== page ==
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VietNamNews

Blue ring tones make callers turn red

Update: March, 13/2012 - 16:02

 

by Minh Chau

Years after graduation, I made a phone call to an old friend to ask about his job. My ears and face turned red when I heard a female voice laughing in my ear saying "current mobile subscribers are being overlapped by others, please leave a message". While it was funny, I doubted that my friend had become as coarse as that. Within 15 minutes he called back, saying he had set up the tone for callers to listen to while they wait. Just for fun!

Young people all over Viet Nam often set up their phones with call-tone capabilities such as songs, which play until calls are answered or voicemail is activated.

However, due to slack industry management, call-phone tones are getting out of hand.

In addition to positive call tones, many are often "dirty". Apart from the main mobile network sites, there are countless web pages springing up to provide call-tone or ring-tone services such as nhaccho.vn, 24hsms.vn and nhacchuong24h.com.vn.

While young people are often more adventurous, many callers dislike being forced to listen to nhac che (songs with distorted lyrics) and crude words which phone owners might think funny.

Bui Phuong Hoa, 23, a student at the University of Social Sciences and Humanities under the Viet Nam National University in Ha Noi, said she had exchanged numbers with a man who had given up his seat for her on a bus. After running into him a couple more times, she decided to ask him out on a date. When she called him however, his call-tone said, "Come to me, come to me, I am sexy. I like nudes!" She immediately hung up and broke off all contact with him.

Pham Van Dung, a resident of HCM City's District 3, said, "I have been a Vinaphone customer for three years. My phone is usually set up with my favourite song. Accessing the network site, I am often shocked at the type of call- and ring-tones on offer.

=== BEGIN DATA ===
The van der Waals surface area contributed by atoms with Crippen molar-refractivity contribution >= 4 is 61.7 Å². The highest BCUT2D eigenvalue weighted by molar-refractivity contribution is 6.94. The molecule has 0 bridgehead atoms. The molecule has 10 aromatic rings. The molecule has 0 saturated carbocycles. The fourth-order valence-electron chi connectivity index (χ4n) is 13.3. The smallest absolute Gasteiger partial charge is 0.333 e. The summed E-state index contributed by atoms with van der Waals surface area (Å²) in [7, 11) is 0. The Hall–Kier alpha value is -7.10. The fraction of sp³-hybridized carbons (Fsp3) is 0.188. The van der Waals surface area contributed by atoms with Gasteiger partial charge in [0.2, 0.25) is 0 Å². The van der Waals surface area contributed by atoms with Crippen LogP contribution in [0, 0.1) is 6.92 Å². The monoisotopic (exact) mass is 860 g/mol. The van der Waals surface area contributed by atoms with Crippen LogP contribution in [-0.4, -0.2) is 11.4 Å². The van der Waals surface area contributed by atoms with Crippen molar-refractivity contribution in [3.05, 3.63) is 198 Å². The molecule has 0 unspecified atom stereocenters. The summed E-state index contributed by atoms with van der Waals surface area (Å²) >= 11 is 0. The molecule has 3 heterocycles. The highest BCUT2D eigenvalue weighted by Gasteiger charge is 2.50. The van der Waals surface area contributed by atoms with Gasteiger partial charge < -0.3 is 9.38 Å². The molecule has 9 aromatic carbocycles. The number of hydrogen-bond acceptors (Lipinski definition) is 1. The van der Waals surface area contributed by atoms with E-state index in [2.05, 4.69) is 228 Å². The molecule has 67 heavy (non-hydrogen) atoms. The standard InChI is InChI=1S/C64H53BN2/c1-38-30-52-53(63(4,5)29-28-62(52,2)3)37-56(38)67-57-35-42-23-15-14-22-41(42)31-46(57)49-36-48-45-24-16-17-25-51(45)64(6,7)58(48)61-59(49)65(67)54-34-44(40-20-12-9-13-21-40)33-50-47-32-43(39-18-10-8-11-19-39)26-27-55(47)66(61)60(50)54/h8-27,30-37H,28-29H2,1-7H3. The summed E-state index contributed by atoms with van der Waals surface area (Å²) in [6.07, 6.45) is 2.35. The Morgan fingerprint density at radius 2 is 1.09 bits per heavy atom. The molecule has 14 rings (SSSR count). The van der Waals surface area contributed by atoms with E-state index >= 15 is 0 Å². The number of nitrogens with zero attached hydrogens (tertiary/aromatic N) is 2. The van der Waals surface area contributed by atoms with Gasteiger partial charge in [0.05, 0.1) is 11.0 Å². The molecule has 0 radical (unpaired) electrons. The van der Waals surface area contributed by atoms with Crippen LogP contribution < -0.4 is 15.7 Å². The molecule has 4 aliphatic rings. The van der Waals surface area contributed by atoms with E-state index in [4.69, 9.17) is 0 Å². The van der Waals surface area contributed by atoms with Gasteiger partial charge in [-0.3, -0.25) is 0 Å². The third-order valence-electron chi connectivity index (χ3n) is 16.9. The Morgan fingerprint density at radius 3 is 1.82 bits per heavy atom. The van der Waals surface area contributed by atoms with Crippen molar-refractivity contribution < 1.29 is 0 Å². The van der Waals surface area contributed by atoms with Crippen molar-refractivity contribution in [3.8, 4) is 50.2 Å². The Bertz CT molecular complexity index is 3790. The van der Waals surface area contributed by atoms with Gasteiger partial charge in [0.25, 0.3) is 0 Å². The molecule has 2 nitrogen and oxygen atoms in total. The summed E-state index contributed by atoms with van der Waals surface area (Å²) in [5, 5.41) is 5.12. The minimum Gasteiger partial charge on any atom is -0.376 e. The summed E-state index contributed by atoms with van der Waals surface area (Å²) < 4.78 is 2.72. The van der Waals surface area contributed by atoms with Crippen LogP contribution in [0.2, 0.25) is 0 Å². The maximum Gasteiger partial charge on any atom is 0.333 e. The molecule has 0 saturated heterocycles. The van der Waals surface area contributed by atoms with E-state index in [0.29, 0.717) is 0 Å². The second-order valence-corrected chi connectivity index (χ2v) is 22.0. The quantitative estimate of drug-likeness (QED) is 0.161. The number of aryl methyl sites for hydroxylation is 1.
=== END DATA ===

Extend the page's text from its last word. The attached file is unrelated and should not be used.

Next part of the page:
Authorities should issue policies based on proper music management and business services to better ensure quality. Mobile network companies should also align their services with culture instead of profit alone, Dung suggested.

Clearly, call-tones can throw everybody off guard, often inciting disoriented callers to leave less than friendly messages. First-time callers might be put off all together.

Not all call-tones are bad news obviously, with some capable of putting real smiles on people's faces.

Producing songs with altered content should be controlled by authorities. With prices of VND3,000 (14 US cents) per direct download and VND5,000 (24 cents) indirect, call-tone services have generated considerable revenues.

Composer Hoai An, talking to Tuoi Tre (Youth) newspaper, said "Some nhac che ring-tones are quite funny, however, most contain negative content, reflecting cultural degradation.

Talking about the problem, Director of Broadcasting & Electronic Information Luu Vu Hai said authorities have looked seriously at the issue and are busy implementing measures aimed to better control call-tone services. — VNS

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